Months before Ahmaud Arbery was slain, gunman Travis McMichael responded to a Facebook post about a suspected vehicle burglary in his Georgia neighborhood with a simple, terrifying message: “Raise your arms.”
Like many online groups in the United States centered on geographical areas, the article he commented on was wedged between chats about lost pets and water service outage.
However, in the year leading up to Arbery’s death, residents in McMichael’s subdivision’s Facebook group described a neighborhood that was becoming increasingly tense over minor incidents, with residents trading suspicions, keeping children inside, and becoming willing to take matters into their own hands.
Such online neighborhood forums in the United States have a worrying propensity to shift from benign communal chitchat to neurotic hyper vigilance when suspicion is the topic of conversation, especially at a time when racism, criminal justice, and the role of technology are all being re-examined.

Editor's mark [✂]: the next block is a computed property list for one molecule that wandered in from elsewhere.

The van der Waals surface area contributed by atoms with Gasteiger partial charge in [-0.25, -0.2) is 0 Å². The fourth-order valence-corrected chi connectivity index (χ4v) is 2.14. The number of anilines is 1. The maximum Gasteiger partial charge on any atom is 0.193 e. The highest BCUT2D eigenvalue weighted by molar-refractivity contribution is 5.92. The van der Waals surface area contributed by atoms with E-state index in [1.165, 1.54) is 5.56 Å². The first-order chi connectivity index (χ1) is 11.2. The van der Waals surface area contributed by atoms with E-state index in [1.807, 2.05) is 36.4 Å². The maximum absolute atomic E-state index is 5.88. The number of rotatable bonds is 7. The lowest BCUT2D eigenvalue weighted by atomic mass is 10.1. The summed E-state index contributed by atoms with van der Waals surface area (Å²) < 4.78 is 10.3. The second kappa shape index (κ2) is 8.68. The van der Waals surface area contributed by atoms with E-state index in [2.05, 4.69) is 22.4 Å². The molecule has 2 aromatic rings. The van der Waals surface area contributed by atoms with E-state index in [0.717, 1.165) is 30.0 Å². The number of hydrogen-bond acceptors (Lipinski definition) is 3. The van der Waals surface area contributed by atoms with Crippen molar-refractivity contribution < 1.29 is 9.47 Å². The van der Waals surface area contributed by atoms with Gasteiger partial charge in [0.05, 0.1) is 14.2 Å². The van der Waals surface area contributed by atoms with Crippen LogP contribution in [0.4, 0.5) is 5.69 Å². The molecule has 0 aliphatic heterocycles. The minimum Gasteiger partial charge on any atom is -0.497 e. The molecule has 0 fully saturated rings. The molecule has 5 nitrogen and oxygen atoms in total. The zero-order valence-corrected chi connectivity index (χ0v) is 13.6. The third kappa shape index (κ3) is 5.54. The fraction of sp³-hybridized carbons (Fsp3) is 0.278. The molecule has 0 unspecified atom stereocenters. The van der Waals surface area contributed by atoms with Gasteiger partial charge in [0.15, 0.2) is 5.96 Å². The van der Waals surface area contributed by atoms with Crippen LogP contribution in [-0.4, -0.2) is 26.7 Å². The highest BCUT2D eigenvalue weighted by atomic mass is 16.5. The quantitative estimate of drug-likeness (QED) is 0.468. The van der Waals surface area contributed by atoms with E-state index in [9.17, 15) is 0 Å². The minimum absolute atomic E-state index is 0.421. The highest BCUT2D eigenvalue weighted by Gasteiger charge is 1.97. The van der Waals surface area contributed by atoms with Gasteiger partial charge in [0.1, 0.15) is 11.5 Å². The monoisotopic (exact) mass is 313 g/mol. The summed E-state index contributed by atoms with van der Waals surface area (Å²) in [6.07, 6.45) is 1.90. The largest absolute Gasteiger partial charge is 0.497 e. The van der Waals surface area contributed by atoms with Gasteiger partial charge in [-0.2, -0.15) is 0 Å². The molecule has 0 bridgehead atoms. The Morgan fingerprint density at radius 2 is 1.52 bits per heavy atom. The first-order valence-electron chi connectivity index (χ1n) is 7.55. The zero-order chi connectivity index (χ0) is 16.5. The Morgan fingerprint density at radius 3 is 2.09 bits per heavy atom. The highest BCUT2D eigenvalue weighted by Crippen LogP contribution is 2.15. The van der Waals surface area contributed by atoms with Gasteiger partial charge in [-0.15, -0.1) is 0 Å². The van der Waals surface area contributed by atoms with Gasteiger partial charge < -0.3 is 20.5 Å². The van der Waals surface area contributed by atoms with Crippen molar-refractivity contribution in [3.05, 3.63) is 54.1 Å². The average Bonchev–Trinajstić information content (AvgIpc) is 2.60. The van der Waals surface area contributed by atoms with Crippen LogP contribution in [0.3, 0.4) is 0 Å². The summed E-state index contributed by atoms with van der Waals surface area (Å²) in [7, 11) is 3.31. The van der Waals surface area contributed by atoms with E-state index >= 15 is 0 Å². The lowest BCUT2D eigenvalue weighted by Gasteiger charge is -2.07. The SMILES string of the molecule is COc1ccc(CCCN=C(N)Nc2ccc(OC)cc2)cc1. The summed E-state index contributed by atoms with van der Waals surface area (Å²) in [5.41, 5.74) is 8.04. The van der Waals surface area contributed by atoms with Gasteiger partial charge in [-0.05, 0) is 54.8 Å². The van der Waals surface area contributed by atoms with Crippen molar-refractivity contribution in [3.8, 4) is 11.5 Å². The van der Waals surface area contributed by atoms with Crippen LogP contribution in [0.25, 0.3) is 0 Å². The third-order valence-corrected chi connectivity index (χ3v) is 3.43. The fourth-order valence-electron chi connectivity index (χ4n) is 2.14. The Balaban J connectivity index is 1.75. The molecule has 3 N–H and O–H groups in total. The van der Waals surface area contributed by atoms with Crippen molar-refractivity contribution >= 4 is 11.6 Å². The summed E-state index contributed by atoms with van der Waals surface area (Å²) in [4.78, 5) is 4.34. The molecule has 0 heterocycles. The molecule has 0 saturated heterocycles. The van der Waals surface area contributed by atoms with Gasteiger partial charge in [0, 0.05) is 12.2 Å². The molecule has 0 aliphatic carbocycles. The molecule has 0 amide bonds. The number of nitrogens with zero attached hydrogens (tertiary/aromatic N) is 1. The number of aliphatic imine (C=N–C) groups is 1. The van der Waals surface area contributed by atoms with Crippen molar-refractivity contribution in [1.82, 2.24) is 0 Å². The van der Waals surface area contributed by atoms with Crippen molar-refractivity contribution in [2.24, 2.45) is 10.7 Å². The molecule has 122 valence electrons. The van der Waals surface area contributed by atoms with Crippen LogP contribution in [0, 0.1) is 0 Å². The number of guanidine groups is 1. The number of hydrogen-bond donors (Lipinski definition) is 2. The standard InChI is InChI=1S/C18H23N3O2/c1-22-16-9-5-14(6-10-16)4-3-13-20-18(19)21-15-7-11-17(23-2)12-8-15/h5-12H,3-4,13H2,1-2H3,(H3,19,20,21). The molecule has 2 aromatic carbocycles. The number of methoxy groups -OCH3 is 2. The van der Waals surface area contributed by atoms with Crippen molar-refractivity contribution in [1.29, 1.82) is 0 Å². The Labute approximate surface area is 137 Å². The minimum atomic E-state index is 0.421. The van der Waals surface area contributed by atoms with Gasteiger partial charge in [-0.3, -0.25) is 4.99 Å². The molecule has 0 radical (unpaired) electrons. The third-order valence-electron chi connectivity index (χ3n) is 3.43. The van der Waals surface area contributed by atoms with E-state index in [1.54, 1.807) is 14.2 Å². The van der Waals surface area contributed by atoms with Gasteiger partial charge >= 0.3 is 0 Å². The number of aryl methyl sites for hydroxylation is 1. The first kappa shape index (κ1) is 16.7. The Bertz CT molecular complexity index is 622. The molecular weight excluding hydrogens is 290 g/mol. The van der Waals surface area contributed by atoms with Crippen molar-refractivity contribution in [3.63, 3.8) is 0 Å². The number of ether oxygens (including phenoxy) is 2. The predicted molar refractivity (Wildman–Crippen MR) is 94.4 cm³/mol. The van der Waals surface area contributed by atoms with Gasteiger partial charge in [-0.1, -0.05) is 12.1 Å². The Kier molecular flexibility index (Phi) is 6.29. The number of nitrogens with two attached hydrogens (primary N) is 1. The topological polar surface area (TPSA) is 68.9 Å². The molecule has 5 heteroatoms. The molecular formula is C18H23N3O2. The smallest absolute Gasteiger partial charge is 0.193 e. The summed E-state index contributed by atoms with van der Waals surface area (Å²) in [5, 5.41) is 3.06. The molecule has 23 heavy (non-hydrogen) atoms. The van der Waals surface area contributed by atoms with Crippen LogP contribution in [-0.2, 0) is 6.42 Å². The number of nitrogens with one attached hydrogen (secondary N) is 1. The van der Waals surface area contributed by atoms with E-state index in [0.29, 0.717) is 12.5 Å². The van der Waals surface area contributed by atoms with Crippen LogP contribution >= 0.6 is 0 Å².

“It makes individuals feel more nervous, on edge, or hypersensitive.” But, according to media psychologist Pamela Rutledge, “it also makes people more skeptical of someone who isn’t like them” in a number of ways. “It’s sort of stacking the kindling, as it were, because then people are looking for anything to go wrong.”
The murder trial for McMichael and two other white males charged in the slaying of Arbery, whose death became part of a bigger reflection on racial unfairness in the criminal justice system, is slated to conclude Monday.
After noticing Arbery, a 25-year-old Black man, rushing through their neighborhood outside of the Georgia port city of Brunswick in February 2020, father and son Greg and Travis McMichael grabbed pistols and chased him down in a pickup truck. Travis McMichael shot Arbery as he threw punches and grabbed for the shotgun, according to William “Roddie” Bryan, who joined the chase in his own truck.